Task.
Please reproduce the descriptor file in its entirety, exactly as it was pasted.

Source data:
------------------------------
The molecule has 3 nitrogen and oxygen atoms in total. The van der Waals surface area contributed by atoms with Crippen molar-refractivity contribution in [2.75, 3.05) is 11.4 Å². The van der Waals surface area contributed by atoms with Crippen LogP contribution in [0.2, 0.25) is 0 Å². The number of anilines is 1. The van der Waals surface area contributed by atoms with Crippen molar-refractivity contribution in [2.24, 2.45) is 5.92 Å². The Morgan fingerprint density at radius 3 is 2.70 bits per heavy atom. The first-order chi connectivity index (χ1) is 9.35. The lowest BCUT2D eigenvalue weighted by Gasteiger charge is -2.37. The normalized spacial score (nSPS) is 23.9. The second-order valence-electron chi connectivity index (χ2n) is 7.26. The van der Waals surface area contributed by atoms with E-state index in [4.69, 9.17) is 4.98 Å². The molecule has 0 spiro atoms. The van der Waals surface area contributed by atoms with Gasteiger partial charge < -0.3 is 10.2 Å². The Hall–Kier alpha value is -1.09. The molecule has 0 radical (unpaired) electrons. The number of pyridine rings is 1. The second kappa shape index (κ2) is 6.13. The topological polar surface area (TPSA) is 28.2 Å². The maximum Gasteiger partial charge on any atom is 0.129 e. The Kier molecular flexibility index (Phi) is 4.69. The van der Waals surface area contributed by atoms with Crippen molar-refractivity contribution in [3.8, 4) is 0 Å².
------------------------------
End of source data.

The molecule has 3 nitrogen and oxygen atoms in total. The van der Waals surface area contributed by atoms with Crippen molar-refractivity contribution in [2.75, 3.05) is 11.4 Å². The van der Waals surface area contributed by atoms with Crippen LogP contribution in [0.2, 0.25) is 0 Å². The number of anilines is 1. The van der Waals surface area contributed by atoms with Crippen molar-refractivity contribution in [2.24, 2.45) is 5.92 Å². The Morgan fingerprint density at radius 3 is 2.70 bits per heavy atom. The first-order chi connectivity index (χ1) is 9.35. The lowest BCUT2D eigenvalue weighted by Gasteiger charge is -2.37. The normalized spacial score (nSPS) is 23.9. The second-order valence-electron chi connectivity index (χ2n) is 7.26. The van der Waals surface area contributed by atoms with E-state index in [4.69, 9.17) is 4.98 Å². The molecule has 0 spiro atoms. The van der Waals surface area contributed by atoms with Gasteiger partial charge < -0.3 is 10.2 Å². The Hall–Kier alpha value is -1.09. The molecule has 0 radical (unpaired) electrons. The number of pyridine rings is 1. The second kappa shape index (κ2) is 6.13. The topological polar surface area (TPSA) is 28.2 Å². The maximum Gasteiger partial charge on any atom is 0.129 e. The Kier molecular flexibility index (Phi) is 4.69. The van der Waals surface area contributed by atoms with Crippen molar-refractivity contribution in [3.8, 4) is 0 Å².